November 12, 2017

Ancient Peru Shellfish Diplomacy

Archaeologist Kasia Szremski has excavated at the Salitre and Campo Libre sites in Peru. She found extravagant artifacts at the Salitre site: decorated pottery, a spondylus shell, ornamented silver. They held huge feasts of mollusks, pumpkins, beans and other items. She believes that the Salitre people, an outpost of the Chancay culture, traded shellfish for access to the Huanangue River. The Chaupiyunginos lived upstream, and could have cut off the water to Salitre and other Chancay villages that needed the water for crops. The feasting at Salitre took place at a time of widespread warfare, in the 15th century, as the area became balkanized after the collapse of the Wari empire. So the Salitre and Chaupiyunginos feasted and traded together to prevent conflict.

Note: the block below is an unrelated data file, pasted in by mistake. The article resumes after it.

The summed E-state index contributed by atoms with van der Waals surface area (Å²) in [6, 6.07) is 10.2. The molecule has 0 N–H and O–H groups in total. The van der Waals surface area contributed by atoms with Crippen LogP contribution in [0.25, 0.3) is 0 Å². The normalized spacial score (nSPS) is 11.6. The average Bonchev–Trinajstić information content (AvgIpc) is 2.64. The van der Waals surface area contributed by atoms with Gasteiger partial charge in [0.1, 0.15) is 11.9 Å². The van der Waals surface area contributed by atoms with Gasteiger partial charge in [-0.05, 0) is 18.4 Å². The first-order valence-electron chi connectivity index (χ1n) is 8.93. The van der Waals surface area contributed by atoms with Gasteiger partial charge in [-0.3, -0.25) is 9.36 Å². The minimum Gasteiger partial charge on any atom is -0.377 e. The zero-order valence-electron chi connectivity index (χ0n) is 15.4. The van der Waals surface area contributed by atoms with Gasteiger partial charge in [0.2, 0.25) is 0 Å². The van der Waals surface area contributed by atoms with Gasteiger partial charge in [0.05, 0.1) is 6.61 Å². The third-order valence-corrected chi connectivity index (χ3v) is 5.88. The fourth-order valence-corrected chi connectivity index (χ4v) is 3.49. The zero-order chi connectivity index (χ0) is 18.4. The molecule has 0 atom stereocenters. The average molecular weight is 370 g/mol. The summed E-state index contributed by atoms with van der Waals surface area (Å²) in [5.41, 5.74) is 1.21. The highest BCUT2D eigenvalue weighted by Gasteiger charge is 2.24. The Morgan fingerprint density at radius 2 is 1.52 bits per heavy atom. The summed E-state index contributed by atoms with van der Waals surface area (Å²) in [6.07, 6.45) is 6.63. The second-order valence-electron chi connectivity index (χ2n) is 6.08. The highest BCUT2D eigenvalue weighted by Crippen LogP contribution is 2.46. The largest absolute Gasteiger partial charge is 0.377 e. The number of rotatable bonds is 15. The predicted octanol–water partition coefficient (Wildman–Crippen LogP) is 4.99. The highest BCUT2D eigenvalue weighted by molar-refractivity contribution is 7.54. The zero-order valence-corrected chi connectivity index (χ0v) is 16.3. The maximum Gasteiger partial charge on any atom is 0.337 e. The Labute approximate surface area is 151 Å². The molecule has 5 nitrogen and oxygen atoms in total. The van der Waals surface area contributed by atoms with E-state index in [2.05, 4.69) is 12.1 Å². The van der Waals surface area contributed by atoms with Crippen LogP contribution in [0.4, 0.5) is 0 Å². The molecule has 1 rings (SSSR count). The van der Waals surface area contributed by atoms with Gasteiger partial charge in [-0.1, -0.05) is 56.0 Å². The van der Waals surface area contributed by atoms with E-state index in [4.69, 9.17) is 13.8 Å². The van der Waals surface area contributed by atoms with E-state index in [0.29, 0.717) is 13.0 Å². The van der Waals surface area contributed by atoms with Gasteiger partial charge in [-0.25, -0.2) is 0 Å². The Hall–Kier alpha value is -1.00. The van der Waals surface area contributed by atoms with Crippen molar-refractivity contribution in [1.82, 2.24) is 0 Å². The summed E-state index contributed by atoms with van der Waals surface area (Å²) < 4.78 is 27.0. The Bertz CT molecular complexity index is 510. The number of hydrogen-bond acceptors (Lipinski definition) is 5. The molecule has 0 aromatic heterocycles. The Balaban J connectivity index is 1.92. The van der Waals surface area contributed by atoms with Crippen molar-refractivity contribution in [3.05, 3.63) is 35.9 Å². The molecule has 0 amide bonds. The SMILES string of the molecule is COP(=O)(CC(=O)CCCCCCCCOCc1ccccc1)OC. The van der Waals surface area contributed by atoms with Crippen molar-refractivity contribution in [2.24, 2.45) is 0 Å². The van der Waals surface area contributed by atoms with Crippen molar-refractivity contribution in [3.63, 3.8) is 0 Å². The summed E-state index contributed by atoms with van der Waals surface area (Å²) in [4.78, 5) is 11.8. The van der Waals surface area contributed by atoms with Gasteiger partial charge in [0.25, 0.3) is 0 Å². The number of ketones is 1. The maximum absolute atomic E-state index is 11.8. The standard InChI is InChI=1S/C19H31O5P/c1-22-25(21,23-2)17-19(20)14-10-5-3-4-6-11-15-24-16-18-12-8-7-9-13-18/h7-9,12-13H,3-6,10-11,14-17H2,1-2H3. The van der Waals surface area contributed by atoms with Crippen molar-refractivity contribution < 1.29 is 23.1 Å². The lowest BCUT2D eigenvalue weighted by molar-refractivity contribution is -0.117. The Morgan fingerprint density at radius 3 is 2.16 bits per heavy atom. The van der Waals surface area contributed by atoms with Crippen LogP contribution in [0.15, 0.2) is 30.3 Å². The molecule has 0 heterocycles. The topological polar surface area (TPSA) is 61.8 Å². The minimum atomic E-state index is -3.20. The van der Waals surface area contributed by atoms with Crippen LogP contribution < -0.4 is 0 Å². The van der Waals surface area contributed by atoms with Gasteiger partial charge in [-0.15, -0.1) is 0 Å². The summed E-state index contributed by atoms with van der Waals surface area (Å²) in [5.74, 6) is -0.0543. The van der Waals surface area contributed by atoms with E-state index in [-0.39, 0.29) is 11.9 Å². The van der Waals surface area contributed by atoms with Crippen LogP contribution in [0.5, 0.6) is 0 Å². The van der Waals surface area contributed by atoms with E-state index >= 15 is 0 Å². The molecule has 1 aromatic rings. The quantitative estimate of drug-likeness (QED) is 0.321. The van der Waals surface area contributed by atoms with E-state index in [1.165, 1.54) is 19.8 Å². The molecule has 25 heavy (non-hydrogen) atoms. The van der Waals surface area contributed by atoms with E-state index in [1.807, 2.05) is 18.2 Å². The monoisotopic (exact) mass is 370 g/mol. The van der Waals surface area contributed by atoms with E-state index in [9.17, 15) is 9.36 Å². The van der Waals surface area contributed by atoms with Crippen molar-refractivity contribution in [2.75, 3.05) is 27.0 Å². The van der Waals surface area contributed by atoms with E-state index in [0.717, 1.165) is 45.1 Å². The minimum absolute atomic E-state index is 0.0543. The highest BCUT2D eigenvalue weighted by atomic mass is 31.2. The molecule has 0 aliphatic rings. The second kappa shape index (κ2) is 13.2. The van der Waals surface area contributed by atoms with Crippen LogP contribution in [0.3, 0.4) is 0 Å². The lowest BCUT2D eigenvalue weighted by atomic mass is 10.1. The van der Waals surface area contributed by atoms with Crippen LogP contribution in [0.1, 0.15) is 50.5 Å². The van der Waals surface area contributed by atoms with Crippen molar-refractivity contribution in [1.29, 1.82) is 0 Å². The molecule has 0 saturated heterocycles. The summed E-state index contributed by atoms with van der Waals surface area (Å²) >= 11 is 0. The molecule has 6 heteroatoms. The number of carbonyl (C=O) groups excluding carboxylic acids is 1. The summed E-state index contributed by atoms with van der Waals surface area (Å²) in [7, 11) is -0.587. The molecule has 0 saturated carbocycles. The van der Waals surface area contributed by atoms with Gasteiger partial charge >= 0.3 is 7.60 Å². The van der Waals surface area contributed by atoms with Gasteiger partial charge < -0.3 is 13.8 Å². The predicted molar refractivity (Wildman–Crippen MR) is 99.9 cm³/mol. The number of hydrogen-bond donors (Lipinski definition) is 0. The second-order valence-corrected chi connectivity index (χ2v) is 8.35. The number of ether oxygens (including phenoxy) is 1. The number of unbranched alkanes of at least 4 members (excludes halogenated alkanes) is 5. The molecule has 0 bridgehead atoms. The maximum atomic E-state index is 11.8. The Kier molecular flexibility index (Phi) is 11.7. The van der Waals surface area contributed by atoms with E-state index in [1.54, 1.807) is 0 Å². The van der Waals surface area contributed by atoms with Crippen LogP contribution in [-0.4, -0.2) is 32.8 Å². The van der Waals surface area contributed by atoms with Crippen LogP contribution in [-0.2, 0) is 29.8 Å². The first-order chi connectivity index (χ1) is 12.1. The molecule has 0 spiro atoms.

The great Tom Dillehay says the two cultures were “highly entangled”—they had a variety of economic, political, and social interactions with each interaction affecting the others. And shellfish for water diplomacy led to peace between them.

The report is here in Haika magazine;

Mike Ruggeri’s Ancient Andean News on Tumblr

Mike Ruggeri’s Ancient Andean News Magazine

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